Toll Brothers, beset by customers walking away from agreements to buy new homes, said that one cancellation last month came from the daughter...

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Toll Brothers, beset by customers walking away from agreements to buy new homes, said that one cancellation last month came from the daughter of co-founder and Vice Chairman Bruce Toll.

Wendy Topkis and her husband, Douglas, told the company last month that “they did not intend to make settlement” on a $2.5 million Florida condominium, according to a filing Friday with the U.S. Securities and Exchange Commission. Toll Brothers said the company “intends to pursue its rights” under the purchase agreement.

“They were thinking about moving to Florida, but they changed their mind,” Bruce Toll said in an interview Friday on his daughter and son-in-law’s decision. “She canceled it because she had another child” and the condominium would have been too small.

Toll Brothers, the nation’s largest builder of luxury homes, said this week 28 percent of customers canceled agreements in the fiscal quarter ended Jan. 31, down from a record 39 percent in the previous three months.

Homebuilders have been hit with record cancellations as real-estate prices decline across the country.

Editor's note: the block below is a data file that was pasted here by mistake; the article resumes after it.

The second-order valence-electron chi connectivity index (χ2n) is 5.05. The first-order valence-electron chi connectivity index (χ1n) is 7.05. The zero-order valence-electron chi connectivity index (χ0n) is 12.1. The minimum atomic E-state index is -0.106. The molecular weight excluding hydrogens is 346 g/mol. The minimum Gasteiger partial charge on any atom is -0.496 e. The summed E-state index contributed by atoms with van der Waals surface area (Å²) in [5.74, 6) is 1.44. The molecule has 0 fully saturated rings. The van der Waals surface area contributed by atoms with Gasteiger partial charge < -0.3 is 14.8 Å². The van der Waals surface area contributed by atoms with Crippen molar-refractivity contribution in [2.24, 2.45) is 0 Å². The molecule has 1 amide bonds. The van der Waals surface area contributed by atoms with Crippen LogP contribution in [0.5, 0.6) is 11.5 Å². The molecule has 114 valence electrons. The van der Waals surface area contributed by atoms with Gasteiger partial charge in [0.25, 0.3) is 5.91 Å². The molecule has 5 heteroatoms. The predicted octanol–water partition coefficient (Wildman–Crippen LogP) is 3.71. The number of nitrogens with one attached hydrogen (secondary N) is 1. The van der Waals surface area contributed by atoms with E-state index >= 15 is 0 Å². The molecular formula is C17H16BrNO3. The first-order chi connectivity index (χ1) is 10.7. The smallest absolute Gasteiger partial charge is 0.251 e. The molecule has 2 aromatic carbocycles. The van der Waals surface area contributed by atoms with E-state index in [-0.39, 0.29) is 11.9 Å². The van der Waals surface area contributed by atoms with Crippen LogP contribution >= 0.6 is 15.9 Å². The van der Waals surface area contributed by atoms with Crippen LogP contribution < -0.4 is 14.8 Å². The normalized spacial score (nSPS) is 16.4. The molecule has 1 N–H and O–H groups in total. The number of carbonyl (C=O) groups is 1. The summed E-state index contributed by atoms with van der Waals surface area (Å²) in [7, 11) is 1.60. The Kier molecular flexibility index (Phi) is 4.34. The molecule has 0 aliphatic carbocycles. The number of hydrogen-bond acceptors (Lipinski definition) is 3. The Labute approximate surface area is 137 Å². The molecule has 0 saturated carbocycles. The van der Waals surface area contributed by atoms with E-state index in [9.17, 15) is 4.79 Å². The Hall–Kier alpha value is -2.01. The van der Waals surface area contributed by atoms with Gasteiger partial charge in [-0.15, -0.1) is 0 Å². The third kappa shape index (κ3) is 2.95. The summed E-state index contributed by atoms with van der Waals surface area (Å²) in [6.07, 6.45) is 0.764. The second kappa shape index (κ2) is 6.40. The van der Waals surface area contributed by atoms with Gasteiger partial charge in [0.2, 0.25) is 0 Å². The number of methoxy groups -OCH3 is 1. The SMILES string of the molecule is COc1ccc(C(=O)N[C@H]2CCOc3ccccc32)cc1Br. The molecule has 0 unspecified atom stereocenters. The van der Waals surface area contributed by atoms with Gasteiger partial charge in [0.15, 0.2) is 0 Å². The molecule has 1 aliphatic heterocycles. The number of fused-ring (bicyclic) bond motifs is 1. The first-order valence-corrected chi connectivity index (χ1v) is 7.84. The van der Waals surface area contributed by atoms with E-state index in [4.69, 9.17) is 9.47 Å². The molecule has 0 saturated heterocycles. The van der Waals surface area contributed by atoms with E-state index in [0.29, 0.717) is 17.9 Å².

“We are going to handle this like any other no-show,” Toll Brothers General Counsel Mark Kessler said. “We have our procedures here and we are pursuing them.”

Wendy Topkis lives with her family in Manhattan. She didn’t immediately return a voice-mail message left at her home. Topkis works part time as an attorney for her father’s commercial real-estate company, BET Investments.

Topkis, 33, entered into a contract to buy the Florida condominium two years ago, Bruce Toll said. According to the company’s proxy statement, immediate family members of Toll Brothers employees get discounts on homes bought from the company.

Toll Brothers has historically required customers to pay an upfront deposit equal to 7 percent of the price of a new home, according to the company’s most recent annual report. That would equal $172,765 for the Florida condominium purchased by Topkis.

Rising defaults on subprime home loans have prompted lenders to cut back on mortgage lending, further fueling the slump in home sales in states such as Florida, one of the hardest-hit markets.

The number of homes sold by Realtors in Florida fell 29 percent last year from 2006, while the median price for an existing single-family home in the state was $208,900 in December, down 13 percent from a year earlier, according to the Florida Association of Realtors in Orlando.

Toll Brothers said its cancellation rate in Florida was almost 61 percent during the fiscal year ended Oct. 31, 2007, up from 28 percent in fiscal 2006.

“In the luxury market, the cancellations are being driven by continued negative sentiment toward the real-estate market as well as difficulties in selling your existing home,” said Anna Torma, an analyst at Soleil Securities in New York. Toll Brothers’ top markets include West Palm Beach, Fla., Washington, D.C., and Las Vegas, Torma said.